"Watching and Working"
(Delivered Sunday, November 16, 2008 at Bethany Bible Church. Unless otherwise noted, all Scripture references are taken from The Holy Bible, New King James Version; copyright 1982, Thomas Nelson, Inc.)
We are living in uncertain days. And even though that's an over-used and worn-out phrase, I'm pretty confident that its use is appropriate to our times today.
We're living at a time when our nation's economy is in the most serious trouble that it has been in for years . . . and in which we're not at all certain that those who are proposing to fix it actually can. We're living at a time in which new leadership is about to take the helm of our nation . . . and in which it's very uncertain what shape our government may be taking in the next few years. We're living at a time in which the moral character of our culture is being forced into a fundamental alteration . . . and in which we cannot be certain that the standards of 'right and wrong' that our parents and grandparents took for granted will be recognized or enforced any longer.
I'm sure that you feel that sense of uncertainty. And though I wish we could look ahead and say what things will be like in a short while—and whether or not it will be for good or ill—we cannot.
But in the midst of all of this uncertainty, I want to affirm something this morning that is an absolute and glorious certainty. It's something that you and I can hang-on to, draw confident and sustaining joy from, and be guided by through all the uncertainties of our time. No matter what may happen in the short-term, Jesus Christ is coming back to reign on this earth as King of kings and Lord of lords—and perhaps very soon.
And that's an ultimate certainty, dear brothers and sisters in Christ, that we are meant to carry with us into every area of our lives on this earth. We are to bring that hope with us everywhere; and allow it to inform our outlook in our family life, our jobs, our neighborhoods, our schools, our politics, our leisure, and even into the most private meditations of our hearts. We are to be a people who are so alive with the excitement and anticipation of the Lord's return, that we are constantly watching for it, perpetually ready for it, and faithfully working in the light of it.
What a holy and hopeful people we would prove to be if—in the midst of this hopeless and uncertain world—we would faithfully live in joyful anticipation of the Lord's return!
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Well; I have just basically given you the conclusion to this morning's sermon. Now; please allow me to lay out before you the part of the sermon that preceded it, so that—our Lord willing—you will come to the same conclusion yourself!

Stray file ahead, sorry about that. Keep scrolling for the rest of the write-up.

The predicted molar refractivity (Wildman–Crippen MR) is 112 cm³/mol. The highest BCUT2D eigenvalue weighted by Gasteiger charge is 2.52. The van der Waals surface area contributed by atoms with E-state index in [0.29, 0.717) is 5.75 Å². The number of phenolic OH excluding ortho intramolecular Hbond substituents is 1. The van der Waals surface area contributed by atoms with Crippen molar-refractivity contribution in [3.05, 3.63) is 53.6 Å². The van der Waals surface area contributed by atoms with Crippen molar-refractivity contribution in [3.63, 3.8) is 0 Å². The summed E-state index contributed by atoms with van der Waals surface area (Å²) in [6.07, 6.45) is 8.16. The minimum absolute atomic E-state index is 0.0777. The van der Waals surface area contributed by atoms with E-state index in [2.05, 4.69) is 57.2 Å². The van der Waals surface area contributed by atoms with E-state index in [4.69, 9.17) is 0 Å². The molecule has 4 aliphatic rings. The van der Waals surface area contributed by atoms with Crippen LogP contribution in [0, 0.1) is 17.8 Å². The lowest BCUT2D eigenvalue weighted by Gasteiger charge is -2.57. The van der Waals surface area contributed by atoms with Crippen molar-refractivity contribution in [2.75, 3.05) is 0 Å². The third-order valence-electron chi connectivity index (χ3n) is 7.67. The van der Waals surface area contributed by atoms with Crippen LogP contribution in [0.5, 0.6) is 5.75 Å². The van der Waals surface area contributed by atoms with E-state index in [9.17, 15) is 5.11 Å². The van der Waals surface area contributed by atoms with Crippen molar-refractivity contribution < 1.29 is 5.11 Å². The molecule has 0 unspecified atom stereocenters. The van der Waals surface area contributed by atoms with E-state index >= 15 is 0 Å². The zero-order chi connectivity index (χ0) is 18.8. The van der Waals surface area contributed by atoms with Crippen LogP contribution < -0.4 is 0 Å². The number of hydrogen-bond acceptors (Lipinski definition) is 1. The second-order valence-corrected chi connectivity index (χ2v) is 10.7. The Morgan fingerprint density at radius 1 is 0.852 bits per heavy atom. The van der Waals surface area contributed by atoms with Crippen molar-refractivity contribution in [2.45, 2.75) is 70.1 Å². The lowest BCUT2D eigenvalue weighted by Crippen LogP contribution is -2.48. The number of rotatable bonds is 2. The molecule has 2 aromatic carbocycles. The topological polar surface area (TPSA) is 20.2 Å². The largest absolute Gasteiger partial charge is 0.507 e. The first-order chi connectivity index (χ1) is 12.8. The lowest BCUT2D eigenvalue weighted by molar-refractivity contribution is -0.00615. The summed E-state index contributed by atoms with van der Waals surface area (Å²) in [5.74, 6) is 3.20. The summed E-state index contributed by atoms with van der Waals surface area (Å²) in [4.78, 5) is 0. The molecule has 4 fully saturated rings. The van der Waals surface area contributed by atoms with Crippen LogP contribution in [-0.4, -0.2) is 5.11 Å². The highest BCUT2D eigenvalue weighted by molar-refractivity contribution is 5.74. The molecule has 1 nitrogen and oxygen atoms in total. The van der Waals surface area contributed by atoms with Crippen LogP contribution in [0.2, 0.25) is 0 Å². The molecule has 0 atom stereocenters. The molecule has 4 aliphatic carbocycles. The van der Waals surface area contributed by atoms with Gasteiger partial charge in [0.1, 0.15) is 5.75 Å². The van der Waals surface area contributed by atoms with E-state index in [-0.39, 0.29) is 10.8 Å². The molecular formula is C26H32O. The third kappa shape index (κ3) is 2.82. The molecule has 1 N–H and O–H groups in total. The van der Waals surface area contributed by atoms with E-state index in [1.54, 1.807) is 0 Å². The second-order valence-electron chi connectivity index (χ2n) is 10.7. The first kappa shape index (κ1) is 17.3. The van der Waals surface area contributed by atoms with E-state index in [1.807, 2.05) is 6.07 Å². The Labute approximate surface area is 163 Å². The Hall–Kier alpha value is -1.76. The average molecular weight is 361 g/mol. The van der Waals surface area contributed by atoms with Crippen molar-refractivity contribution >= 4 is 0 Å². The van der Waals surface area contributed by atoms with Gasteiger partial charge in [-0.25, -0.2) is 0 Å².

We have been studying together from Jesus' words concerning His return, as they are given to us in Matthew 24. Those words were spoken because His disciples asked Him what would be the sign of His second coming, and of the end of the age (v. 3). And in answer to their question, He described some of the general characteristics of the times that would precede His return.
But He deliberately left things vague as to the specific time and date. They didn't know any more about the date of His return than we do—except that we know that it was not in their day. We tend to believe that He will be coming soon in our day; but they believed He would come back in their day two thousand years ago. He has basically given His followers only enough information to energize them with the expectation that He is going to come; and to inspire them to live in constant readiness.
And that leads us to this morning's passage in the later half of Matthew 24. In it, Jesus expands only a little further on what He has said—giving us just a little more information about the nature of the times in which He would return.
He states two truths about the nature of His return; and then concludes with two commands that naturally follow from those two truths. And He does so for a very practical reason. He doesn't give us all the information we may wish to hear in order to gratify our curiosity about the future; but instead gives us the information we need in order transform the way we live right now.
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Look with me through the later half of Matthew 24; specifically through verses 32-52. And let's begin by noting first . . .
1. TWO TRUTHS ABOUT THE NATURE OF OUR LORD'S RETURN.
He had just described His return in verses 29-31. And now—as if to give more information than His disciples had actually asked for—Jesus tells them;
And so, here, we see that Jesus first shows His disciples . . .
a. That the events surrounding His return will occur quickly (vv. 32-36).
You probably looked at a lot of trees on your way to church this morning. You probably saw lots of trees that were bare; and lots of leaves piling up on the ground. This lets you know that winter is on its way. Similarly, in a few months—when you'll begin to see the bare branches of the trees beginning to sprout, and the leaves beginning to form—you'll know that summer is about to arrive.
It was the same in the part of the world in which Jesus spoke these words. Fig trees where everywhere; and because folks would help themselves to the figs that grew on them, they would often look at the tree and see whether or not its branches were becoming tender and putting forth leaves. This would not only indicate that good fruit was coming; but that summer was coming as well.